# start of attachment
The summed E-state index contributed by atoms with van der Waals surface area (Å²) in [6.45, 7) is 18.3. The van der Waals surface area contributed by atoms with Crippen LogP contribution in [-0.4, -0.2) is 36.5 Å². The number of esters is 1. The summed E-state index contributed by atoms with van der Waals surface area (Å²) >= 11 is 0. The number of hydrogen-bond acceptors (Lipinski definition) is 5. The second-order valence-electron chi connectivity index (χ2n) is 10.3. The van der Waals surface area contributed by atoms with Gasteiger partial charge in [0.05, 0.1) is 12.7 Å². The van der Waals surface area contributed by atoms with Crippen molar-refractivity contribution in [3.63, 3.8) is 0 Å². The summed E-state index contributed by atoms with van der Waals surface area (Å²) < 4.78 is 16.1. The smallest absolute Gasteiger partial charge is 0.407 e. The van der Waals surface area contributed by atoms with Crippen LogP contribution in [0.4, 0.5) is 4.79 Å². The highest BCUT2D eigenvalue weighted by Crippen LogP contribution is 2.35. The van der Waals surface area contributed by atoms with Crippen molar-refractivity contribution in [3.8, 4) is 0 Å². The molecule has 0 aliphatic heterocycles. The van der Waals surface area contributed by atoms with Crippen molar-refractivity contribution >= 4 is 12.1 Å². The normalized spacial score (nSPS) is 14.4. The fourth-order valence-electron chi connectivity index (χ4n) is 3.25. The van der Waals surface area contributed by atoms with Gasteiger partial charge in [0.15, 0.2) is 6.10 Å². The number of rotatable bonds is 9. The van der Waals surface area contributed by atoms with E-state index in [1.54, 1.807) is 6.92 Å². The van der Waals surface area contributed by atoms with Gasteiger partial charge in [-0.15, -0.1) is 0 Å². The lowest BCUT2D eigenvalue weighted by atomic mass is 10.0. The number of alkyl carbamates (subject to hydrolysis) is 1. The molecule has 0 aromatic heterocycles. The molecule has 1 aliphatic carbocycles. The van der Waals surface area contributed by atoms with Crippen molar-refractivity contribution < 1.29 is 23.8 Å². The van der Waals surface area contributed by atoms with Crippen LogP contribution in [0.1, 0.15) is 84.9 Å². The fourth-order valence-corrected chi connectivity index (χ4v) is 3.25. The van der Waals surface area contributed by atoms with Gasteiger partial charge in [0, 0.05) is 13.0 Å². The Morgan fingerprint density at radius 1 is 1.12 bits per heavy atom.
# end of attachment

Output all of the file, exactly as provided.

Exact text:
The summed E-state index contributed by atoms with van der Waals surface area (Å²) in [6.45, 7) is 18.3. The van der Waals surface area contributed by atoms with Crippen LogP contribution in [-0.4, -0.2) is 36.5 Å². The number of esters is 1. The summed E-state index contributed by atoms with van der Waals surface area (Å²) >= 11 is 0. The number of hydrogen-bond acceptors (Lipinski definition) is 5. The second-order valence-electron chi connectivity index (χ2n) is 10.3. The van der Waals surface area contributed by atoms with Gasteiger partial charge in [0.05, 0.1) is 12.7 Å². The van der Waals surface area contributed by atoms with Crippen molar-refractivity contribution in [3.63, 3.8) is 0 Å². The summed E-state index contributed by atoms with van der Waals surface area (Å²) < 4.78 is 16.1. The smallest absolute Gasteiger partial charge is 0.407 e. The van der Waals surface area contributed by atoms with Crippen LogP contribution in [0.4, 0.5) is 4.79 Å². The highest BCUT2D eigenvalue weighted by Crippen LogP contribution is 2.35. The van der Waals surface area contributed by atoms with Crippen molar-refractivity contribution in [3.8, 4) is 0 Å². The molecule has 0 aliphatic heterocycles. The van der Waals surface area contributed by atoms with Crippen molar-refractivity contribution >= 4 is 12.1 Å². The normalized spacial score (nSPS) is 14.4. The fourth-order valence-electron chi connectivity index (χ4n) is 3.25. The van der Waals surface area contributed by atoms with Gasteiger partial charge in [0.15, 0.2) is 6.10 Å². The number of rotatable bonds is 9. The van der Waals surface area contributed by atoms with E-state index in [1.54, 1.807) is 6.92 Å². The van der Waals surface area contributed by atoms with Gasteiger partial charge in [-0.15, -0.1) is 0 Å². The lowest BCUT2D eigenvalue weighted by atomic mass is 10.0. The number of alkyl carbamates (subject to hydrolysis) is 1. The molecule has 0 aromatic heterocycles. The molecule has 1 aliphatic carbocycles. The van der Waals surface area contributed by atoms with Crippen molar-refractivity contribution < 1.29 is 23.8 Å². The van der Waals surface area contributed by atoms with Crippen LogP contribution in [0.1, 0.15) is 84.9 Å². The fourth-order valence-corrected chi connectivity index (χ4v) is 3.25. The van der Waals surface area contributed by atoms with Gasteiger partial charge in [0, 0.05) is 13.0 Å². The Morgan fingerprint density at radius 1 is 1.12 bits per heavy atom.